Who, me? The call of Isaiah
To think about self-value and to explore the Christian belief that God calls people to work with him, even if they don't feel good enough
by The Revd Kathy Ferguson
Suitable for Key Stage 2
To think about self-value and to explore the Christian belief that God calls people to work with him, even if they don’t feel good enough.
Preparation and materials
- Find a modern version of Isaiah 6.1–8 or prepare to retell it in your own words
- Hands up who has dreams when they are asleep? Do you remember your dreams when you wake up in the morning? Are all your dreams nice ones, or do you sometimes have bad dreams?
- Now, hands up who has daydreams? You know what I mean – your mum or dad or teacher speaks to you and you don’t hear because you are busy thinking or dreaming about something else.
- Some people believe in another type of dream, called a vision. Visions are very different, because they seem to come from outside a person, not from inside their head like day or night dreams. It’s as though they are looking at a picture of something that has happened or is going to happen. Quite a few people in the Bible had visions.
Today we are going to hear about somebody in the Bible who had a vision that changed his life. This man was called Isaiah and there is a book in the Bible which was written about the things Isaiah said and did.
- But let’s begin at the beginning. Isaiah was a Jew and we think he lived in Jerusalem about 2,700 years ago – long before Jesus was born. We don’t know a lot about his life, but we do know that he was married, with at least two children, and that he was a man with influence, who sometimes gave advice to the king of Israel about what he should do.
- Isaiah was religious and he used to go regularly to the huge and beautiful Temple in Jerusalem to worship God. One day, Isaiah went as usual to the Temple and something extraordinary happened to him. Let’s hear it in his own words, as described in the book named after him. Read Isaiah 6.1–8 from a modern translation or retell it in your own words.
Isaiah had a vision that showed him how great and powerful God is and he became very frightened. He also realized how many wrong things he had done in his life, but knew that God had forgiven him. That would have been special enough, but there was something else. Can anyone remember what God said at the end and what Isaiah answered?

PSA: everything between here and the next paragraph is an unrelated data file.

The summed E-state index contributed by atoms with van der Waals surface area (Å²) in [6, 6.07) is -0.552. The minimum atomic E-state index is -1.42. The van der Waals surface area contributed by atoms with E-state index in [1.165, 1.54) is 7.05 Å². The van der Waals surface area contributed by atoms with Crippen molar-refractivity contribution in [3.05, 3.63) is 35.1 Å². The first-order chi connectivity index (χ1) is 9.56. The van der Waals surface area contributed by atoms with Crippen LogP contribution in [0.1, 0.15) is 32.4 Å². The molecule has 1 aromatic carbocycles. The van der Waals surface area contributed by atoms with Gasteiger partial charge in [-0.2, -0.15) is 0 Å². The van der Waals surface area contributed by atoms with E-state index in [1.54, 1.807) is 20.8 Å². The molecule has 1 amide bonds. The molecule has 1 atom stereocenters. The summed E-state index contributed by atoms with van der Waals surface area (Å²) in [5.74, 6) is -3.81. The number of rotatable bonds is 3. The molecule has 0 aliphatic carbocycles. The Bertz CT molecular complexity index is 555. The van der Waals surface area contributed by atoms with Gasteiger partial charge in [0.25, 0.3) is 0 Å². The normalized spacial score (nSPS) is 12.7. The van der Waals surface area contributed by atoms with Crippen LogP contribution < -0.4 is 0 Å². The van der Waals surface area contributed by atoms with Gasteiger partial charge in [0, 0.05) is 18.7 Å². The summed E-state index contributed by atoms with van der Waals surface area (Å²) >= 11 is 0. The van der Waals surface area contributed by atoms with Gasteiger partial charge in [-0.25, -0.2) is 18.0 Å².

God asked who would be his messenger and Isaiah said that he would go. God wanted someone who would listen to him and tell his people what they were doing wrong and what they should do about it. He wanted someone who would give people God’s message. We call a person like that a prophet.
- In his vision, Isaiah heard God calling him to be a prophet – God’s messenger – and even though he didn’t think he was good enough, he said ‘yes’ to God. For many years, Isaiah went on telling the people how God wanted them to live and warning them what would happen if they didn’t change their wrong behaviour. His sayings were collected in a book named after him and that book is now part of the Bible.
- That was all a very long time ago. What can we learn from the story of Isaiah that will help us in our own lives? I think we can learn at least two things.
The first is that Christians, Jewish people and others believe that God can use all sorts of people to do his work, even people who don’t think they are good enough. Isaiah didn’t think he was good enough, but nearly 3,000 years later, people are still reading what Isaiah said about God.
The second thing we can learn is that when we are asked to do something hard, like Isaiah was, if we say ‘yes’ and really do our best we can often do much more than we thought we could.
Time for reflection
Think about the things people ask you to do –
your parents, your teacher, your friends.
Do you say ‘yes’ like Isaiah and do your best to help them?
Thank you that you love us
and listen to us,
even though we sometimes
do wrong things.
Help us to listen to you
and to other people
and to say ‘yes’
when we are asked to help.
‘I listen’ (Come and Praise, 60)